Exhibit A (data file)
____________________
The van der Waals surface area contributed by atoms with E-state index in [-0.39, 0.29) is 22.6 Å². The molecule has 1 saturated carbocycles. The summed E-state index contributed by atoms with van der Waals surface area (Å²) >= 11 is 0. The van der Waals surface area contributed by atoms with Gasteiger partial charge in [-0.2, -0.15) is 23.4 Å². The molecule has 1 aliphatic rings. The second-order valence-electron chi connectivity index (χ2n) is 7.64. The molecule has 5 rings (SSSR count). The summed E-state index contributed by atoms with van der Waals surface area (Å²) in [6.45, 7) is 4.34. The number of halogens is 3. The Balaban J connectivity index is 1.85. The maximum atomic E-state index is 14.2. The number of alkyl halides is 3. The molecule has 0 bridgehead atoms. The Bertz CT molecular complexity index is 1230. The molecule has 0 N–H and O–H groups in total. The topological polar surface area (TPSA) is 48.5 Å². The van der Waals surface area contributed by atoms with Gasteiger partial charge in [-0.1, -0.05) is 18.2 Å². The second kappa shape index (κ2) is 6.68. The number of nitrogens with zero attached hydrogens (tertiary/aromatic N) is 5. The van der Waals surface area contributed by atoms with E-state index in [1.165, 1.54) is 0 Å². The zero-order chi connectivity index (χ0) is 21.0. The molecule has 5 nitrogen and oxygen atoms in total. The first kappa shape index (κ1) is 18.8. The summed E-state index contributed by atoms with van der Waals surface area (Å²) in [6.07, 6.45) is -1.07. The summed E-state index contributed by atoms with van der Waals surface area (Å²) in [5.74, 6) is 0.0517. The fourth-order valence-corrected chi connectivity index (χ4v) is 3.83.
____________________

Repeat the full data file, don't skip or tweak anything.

The van der Waals surface area contributed by atoms with E-state index in [-0.39, 0.29) is 22.6 Å². The molecule has 1 saturated carbocycles. The summed E-state index contributed by atoms with van der Waals surface area (Å²) >= 11 is 0. The van der Waals surface area contributed by atoms with Gasteiger partial charge in [-0.2, -0.15) is 23.4 Å². The molecule has 1 aliphatic rings. The second-order valence-electron chi connectivity index (χ2n) is 7.64. The molecule has 5 rings (SSSR count). The summed E-state index contributed by atoms with van der Waals surface area (Å²) in [6.45, 7) is 4.34. The number of halogens is 3. The Balaban J connectivity index is 1.85. The maximum atomic E-state index is 14.2. The number of alkyl halides is 3. The molecule has 0 bridgehead atoms. The Bertz CT molecular complexity index is 1230. The molecule has 0 N–H and O–H groups in total. The topological polar surface area (TPSA) is 48.5 Å². The van der Waals surface area contributed by atoms with Gasteiger partial charge in [-0.1, -0.05) is 18.2 Å². The second kappa shape index (κ2) is 6.68. The number of nitrogens with zero attached hydrogens (tertiary/aromatic N) is 5. The van der Waals surface area contributed by atoms with E-state index in [1.165, 1.54) is 0 Å². The zero-order chi connectivity index (χ0) is 21.0. The molecule has 5 nitrogen and oxygen atoms in total. The first kappa shape index (κ1) is 18.8. The summed E-state index contributed by atoms with van der Waals surface area (Å²) in [6.07, 6.45) is -1.07. The summed E-state index contributed by atoms with van der Waals surface area (Å²) in [5.74, 6) is 0.0517. The fourth-order valence-corrected chi connectivity index (χ4v) is 3.83.